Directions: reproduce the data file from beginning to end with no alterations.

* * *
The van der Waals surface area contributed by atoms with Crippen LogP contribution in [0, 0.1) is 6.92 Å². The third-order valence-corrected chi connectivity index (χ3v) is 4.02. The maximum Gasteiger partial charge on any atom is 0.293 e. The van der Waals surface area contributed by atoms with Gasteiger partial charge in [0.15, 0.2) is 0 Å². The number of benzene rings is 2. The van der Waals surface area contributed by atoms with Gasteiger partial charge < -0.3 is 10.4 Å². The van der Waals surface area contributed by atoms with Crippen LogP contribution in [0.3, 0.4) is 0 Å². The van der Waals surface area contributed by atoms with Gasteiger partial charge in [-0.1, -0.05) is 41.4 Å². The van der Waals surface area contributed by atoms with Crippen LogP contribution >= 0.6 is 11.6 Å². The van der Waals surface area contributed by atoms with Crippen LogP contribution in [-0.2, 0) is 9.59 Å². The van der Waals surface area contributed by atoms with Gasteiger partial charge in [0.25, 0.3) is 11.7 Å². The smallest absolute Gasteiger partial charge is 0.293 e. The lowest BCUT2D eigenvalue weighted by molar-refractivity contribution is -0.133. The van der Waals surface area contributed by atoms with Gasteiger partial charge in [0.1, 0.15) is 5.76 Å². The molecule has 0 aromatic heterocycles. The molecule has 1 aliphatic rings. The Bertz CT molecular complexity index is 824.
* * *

The van der Waals surface area contributed by atoms with Crippen LogP contribution in [0, 0.1) is 6.92 Å². The third-order valence-corrected chi connectivity index (χ3v) is 4.02. The maximum Gasteiger partial charge on any atom is 0.293 e. The van der Waals surface area contributed by atoms with Gasteiger partial charge in [0.15, 0.2) is 0 Å². The number of benzene rings is 2. The van der Waals surface area contributed by atoms with Gasteiger partial charge < -0.3 is 10.4 Å². The van der Waals surface area contributed by atoms with Crippen LogP contribution in [0.3, 0.4) is 0 Å². The van der Waals surface area contributed by atoms with Gasteiger partial charge in [-0.1, -0.05) is 41.4 Å². The van der Waals surface area contributed by atoms with Crippen LogP contribution >= 0.6 is 11.6 Å². The van der Waals surface area contributed by atoms with Crippen LogP contribution in [-0.2, 0) is 9.59 Å². The van der Waals surface area contributed by atoms with Gasteiger partial charge in [0.25, 0.3) is 11.7 Å². The smallest absolute Gasteiger partial charge is 0.293 e. The lowest BCUT2D eigenvalue weighted by molar-refractivity contribution is -0.133. The van der Waals surface area contributed by atoms with Gasteiger partial charge in [0.1, 0.15) is 5.76 Å². The molecule has 0 aromatic heterocycles. The molecule has 1 aliphatic rings. The Bertz CT molecular complexity index is 824.